GeneaGlogger’s 2010 Winter Games, Task 4B

This task asks that I create a timeline using a free application; I used the suggest application, Timetoast.

This subject of this timeline is my dead-end great-grandfather, Charles Yuen/Ewen/Ewens/Yournd/Yearnd, about whom I have previously written.

The genealogy program I use, RootsMagic, displays a wonderful timeline in the individual’s view, but I tried this anyway.

To illustrate, I added a date of birth for every indirect source I had.  I also added his children’s births, which don’t show up on an individual’s detail screen. A weakness that I noted was that day, month and year were required.  To be honest, the farther in my research I travel, the less sure I am of dates.  Since many dates are hard to pin find myself using “about” or “between” quite often.  This tool did not allow for that, so that info had to be placed in the notes.

I prefer the list view, not because the timeline is not pretty, but because I can see all the information at one time, in the order they occurred. I do not have to click or highlight a dot to see an individual fact.  I can not make the list show here, but you can look at it that way from the public link.


    • TK on February 23, 2010 at 8:04 am

    Thanks for posting this, Pam. I’m working on a Timetoast timeline too, and finding it way more user-friendly than the Timerime line I posted Feb. 2. I’m glad to see what it looks like as an embed. I like the display better than Timerime also, but I do wish the embed included a way to see the list view, which is awesome, without leaving the blog. I haven’t tried printing out the list view yet, have you? I hope there’s a way to do that!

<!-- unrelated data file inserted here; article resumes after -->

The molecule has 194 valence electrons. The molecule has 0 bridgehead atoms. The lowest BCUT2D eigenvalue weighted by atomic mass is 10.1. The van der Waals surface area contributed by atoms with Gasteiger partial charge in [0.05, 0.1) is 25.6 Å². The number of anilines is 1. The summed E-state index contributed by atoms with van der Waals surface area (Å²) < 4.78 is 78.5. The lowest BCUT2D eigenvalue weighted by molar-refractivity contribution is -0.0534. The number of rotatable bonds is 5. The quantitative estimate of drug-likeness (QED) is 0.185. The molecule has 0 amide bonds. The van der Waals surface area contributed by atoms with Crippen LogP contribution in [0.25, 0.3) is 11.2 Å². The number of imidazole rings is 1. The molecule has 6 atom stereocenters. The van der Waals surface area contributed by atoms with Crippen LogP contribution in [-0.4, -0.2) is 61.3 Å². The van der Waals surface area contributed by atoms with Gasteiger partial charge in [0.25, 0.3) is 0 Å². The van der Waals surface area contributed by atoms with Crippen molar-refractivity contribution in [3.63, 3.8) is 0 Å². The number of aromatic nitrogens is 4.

.-= TK´s last blog ..Madness Monday: Genealogy of The Simpsons =-.

  1. Thanks, TK.

    I used it once, but didn’t use all the capabilities. I forgot to say that I had to adjust the pixel width of the chart before I embedded it. The screen where you grab the code allows this, so you just enter the width of your blog text box. I should have posted that I was disappointed that the “event description” field would not hold all the information I had for the census events. In some cases I had to shorten the information. I have not tried other tools, so I can’t compare. Remembering that it is free to use, it it nice for posting simple data.

    After doing this, for my personal research purposes, I still love the plain old excel spreadsheet. I can enter everything, see everything, and [sometimes] a tool like a timeline helps me think better.

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